Project

General

Profile

Bug #2836

LIfemapper like prediction of ranges

Added by Robert Peet over 11 years ago. Updated over 11 years ago.

Status:
New
Priority:
Low
Assignee:
Category:
atlas
Target version:
Start date:
05/05/2007
Due date:
% Done:

0%

Estimated time:
Bugzilla-Id:
2836

Description

Date: Mon, 23 Apr 2007 14:07:26 -0500
From: Steve Baskauf <>
To:
Cc:
Subject: Followup on my comments at the SERNEC meeting

This note is a follow-up to my comments about the Flora of the Southeast maps.
Given that the primary purpose of the county record maps seems to be to give an indication of the distribution of a taxon, it would be nice to have a layer of the Flora of the Southeast map that could be turned on to indicate the probable range of the taxon, i.e. that would fill in counties where it is likely to
be present, but is not yet represented by specimens in a collection. This could be accomplished in several ways:
1. The old fashioned way: convert published range maps (where they exist) into FIPS codes.
2. The high tech way: use some kind of algorithm based on climate, known distributions of habitats, or subdivisions of ecoregions to have the computer fill in the spaces using the reported records to predict.
3. Have knowledgeable botanists from each state or region fill in the blanks between the specimen data based on their best guess.
The best approach would probably be some combination of the above: use range maps if they are available and use number 2 if they aren't. Number 3 could be a quality control process to correct #1 and #2 if necessary. I think that this would be very beneficial if these maps are at some point going to be used by the general public and not just by herbarium curators (who would have the knowledge and experience to mentally fill in the gaps). It would also be beneficial in the development of identification tools to make available a matrix of taxon vs. FIPS codes of likely counties so that taxa that are not likely to be found in the user's location could be eliminated. If only vouchered locations were included, then ubiquitous species would be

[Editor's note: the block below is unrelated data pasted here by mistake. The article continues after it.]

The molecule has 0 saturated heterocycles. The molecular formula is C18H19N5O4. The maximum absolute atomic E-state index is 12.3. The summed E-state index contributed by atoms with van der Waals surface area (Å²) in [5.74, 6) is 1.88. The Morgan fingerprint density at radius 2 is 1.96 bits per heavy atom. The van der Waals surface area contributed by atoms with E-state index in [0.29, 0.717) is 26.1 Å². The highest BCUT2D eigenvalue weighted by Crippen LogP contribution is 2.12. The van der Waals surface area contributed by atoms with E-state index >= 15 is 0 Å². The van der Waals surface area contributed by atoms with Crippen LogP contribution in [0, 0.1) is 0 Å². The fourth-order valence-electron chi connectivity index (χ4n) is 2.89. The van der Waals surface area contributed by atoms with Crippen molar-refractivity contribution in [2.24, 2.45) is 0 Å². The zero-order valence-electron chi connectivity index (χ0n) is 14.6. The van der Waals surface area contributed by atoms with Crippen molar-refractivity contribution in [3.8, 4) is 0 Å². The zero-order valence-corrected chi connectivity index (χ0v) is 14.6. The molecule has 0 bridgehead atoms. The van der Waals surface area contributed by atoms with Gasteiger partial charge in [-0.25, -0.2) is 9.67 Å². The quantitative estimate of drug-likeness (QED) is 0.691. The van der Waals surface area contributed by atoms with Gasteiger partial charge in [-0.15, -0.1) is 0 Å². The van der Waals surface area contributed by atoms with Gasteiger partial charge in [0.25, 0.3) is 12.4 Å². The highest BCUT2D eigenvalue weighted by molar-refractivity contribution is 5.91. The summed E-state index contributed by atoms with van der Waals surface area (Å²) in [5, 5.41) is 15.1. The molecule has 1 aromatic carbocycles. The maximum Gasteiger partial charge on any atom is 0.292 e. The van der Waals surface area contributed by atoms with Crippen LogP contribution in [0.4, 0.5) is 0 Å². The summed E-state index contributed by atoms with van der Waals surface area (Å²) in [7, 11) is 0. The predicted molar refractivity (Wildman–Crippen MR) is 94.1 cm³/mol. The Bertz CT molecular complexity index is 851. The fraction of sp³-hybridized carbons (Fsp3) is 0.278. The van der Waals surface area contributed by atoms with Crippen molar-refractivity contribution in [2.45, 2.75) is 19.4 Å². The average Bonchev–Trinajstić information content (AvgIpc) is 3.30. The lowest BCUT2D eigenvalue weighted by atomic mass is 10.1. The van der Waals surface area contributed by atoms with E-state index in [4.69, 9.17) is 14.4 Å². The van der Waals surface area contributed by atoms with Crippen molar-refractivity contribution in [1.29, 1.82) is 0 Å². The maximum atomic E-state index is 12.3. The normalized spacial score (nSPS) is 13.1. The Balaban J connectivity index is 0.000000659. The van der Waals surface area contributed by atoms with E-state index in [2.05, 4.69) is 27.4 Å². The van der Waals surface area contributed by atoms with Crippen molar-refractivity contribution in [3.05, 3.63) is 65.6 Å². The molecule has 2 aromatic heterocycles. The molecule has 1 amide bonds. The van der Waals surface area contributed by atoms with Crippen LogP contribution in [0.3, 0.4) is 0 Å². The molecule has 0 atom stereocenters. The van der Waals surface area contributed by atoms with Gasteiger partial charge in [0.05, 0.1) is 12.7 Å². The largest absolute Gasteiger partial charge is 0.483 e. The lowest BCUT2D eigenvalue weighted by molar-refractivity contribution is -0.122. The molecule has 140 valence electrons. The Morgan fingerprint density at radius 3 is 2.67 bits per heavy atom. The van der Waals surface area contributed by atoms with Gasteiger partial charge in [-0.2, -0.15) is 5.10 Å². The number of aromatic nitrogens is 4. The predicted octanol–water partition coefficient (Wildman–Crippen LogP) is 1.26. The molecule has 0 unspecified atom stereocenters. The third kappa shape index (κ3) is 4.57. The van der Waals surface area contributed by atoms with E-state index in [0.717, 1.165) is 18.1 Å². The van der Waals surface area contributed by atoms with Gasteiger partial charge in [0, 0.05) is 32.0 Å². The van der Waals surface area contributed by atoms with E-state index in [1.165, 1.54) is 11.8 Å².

wrongly eliminated if no one had bothered to collect them in the user's county.

The system is very cool and I enjoyed playing with it. I hope UT will eventually contribute TN data to the project because they have very good vouchered data that I would like to see incorporated into the bigger
picture.

Steve Baskauf

--
Steven J. Baskauf, Ph.D., Senior Lecturer
Vanderbilt University Dept. of Biological Sciences

postal mail address:
VU Station B 351634
Nashville, TN 37235-1634, U.S.A.

delivery address:
2125 Stevenson Center
1161 21st Ave., S.
Nashville, TN 37235

History

#1 Updated by Robert Peet over 11 years ago

x

#2 Updated by Redmine Admin over 5 years ago

Original Bugzilla ID was 2836

Also available in: Atom PDF